Employer Takeaways From First Official Affordable Care Act Repeal and Replacement Proposal
Mar 10, 2017 | Written by: Leslie A. Parikh, Esq. | Share
On March 6, 2017, House Republicans offered their first official proposal for an Affordable Care Act (ACA) roll-back. While much remains to be seen regarding the proposed draft, employers should be mindful of the following as matters unfold:
The Individual Mandate: The ACA requires that all individuals have either health insurance, qualify for an exemption, or pay an individual shared responsibility payment. Since President Trump issued his executive order directing his agencies to minimize to the extent possible the burden of the ACA, the proposed legislation, called the American Health Care Act (AHCA), would set the individual responsibility to $0 beginning with the 2016 tax year. Thus, those who have already paid the individual mandate would be refunded if the ACHA is enacted.
Elimination of the Employer Mandate Beginning With the 2016 Tax Year: More importantly, for the purposes of employers, it is well-known that beginning with the 2015 tax year, the IRS began assessing shared responsibility payments against employers with 100 or more full-time equivalent employees. Additionally, penalty payments applied to those employers who did not offer the insurance to their employees or who did not offer coverage that was affordable or provided minimum value. Thereafter, beginning in 2016, employers with 50 or more full-time equivalent employees were also subject to this shared responsibility payment. If the AHCA is enacted, the foregoing would become obsolete and reduce the employer shared responsibility payment to $0, beginning after December 31, 2015. Therefore, no employers with 50-99 employees would ever be subjected to the penalty.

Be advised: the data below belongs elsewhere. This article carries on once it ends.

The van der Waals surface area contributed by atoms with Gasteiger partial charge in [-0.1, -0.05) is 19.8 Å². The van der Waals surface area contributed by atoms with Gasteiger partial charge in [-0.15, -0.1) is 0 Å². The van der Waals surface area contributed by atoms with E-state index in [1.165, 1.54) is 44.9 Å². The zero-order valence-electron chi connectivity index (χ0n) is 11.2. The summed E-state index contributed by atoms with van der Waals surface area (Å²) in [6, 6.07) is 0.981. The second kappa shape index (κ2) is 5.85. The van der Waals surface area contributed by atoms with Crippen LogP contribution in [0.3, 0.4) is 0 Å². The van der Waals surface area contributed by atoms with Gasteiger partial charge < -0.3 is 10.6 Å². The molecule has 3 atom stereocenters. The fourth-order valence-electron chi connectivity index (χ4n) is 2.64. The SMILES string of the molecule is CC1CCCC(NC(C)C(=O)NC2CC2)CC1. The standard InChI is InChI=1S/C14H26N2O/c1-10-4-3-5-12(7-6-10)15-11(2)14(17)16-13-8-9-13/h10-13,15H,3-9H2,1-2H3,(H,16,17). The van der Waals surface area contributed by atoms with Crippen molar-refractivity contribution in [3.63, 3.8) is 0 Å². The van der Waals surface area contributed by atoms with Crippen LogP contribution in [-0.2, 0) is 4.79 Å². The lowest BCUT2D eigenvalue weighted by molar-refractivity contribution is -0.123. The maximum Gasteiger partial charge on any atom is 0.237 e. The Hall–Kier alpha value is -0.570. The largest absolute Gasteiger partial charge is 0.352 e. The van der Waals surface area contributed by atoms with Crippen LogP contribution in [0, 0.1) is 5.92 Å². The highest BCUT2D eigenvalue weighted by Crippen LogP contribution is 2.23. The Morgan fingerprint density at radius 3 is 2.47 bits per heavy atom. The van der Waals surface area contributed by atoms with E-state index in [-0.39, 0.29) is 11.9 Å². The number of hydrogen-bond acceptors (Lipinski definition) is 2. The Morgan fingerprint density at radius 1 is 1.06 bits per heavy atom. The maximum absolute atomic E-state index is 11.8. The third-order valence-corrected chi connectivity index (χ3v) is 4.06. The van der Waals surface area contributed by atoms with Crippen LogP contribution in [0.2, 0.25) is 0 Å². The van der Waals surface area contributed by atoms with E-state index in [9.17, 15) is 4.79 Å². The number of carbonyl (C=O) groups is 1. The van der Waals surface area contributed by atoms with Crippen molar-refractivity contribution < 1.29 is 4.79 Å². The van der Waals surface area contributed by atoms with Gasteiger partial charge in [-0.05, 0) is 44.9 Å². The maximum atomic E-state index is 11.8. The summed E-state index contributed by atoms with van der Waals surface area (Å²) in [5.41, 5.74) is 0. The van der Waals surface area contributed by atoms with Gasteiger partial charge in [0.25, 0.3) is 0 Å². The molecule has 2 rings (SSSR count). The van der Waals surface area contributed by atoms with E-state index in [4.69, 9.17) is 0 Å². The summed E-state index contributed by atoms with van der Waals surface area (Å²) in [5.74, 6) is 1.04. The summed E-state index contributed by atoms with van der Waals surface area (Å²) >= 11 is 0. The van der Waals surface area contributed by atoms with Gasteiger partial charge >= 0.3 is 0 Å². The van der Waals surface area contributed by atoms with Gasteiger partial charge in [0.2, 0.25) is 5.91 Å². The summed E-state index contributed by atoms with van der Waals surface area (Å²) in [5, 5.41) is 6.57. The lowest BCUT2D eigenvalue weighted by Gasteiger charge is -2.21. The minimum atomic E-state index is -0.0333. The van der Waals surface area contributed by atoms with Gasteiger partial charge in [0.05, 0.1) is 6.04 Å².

Delay of Cadillac Tax Until 2025: The ACA and the AHCA both impose a 40% excise tax on high-cost employer-sponsored health plans. Under the Obama Administration, the taxes originally scheduled to be imposed in 2018 were subsequently delayed by Congress until 2020. If the ACHA is passed, the delay would push things further into the future to 2025.
The Takeaway: At this point, no action must be taken, however, employers should be kept abreast of the ongoing changes as they unfold. I will be reporting on the progression of the ACHA as significant actions are taken. I am also available for consultation on Human Resources and Employment matters affecting employees.
Leslie Parikh, Esq., is a partner with Gebhardt & Kiefer, PC. She practices primarily in the areas of employment law, civil rights litigation, municipal law, insurance defense, and the representation of public entities in both State and Federal Court. Contact Ms. Parikh at 908-735-5161 or via email.
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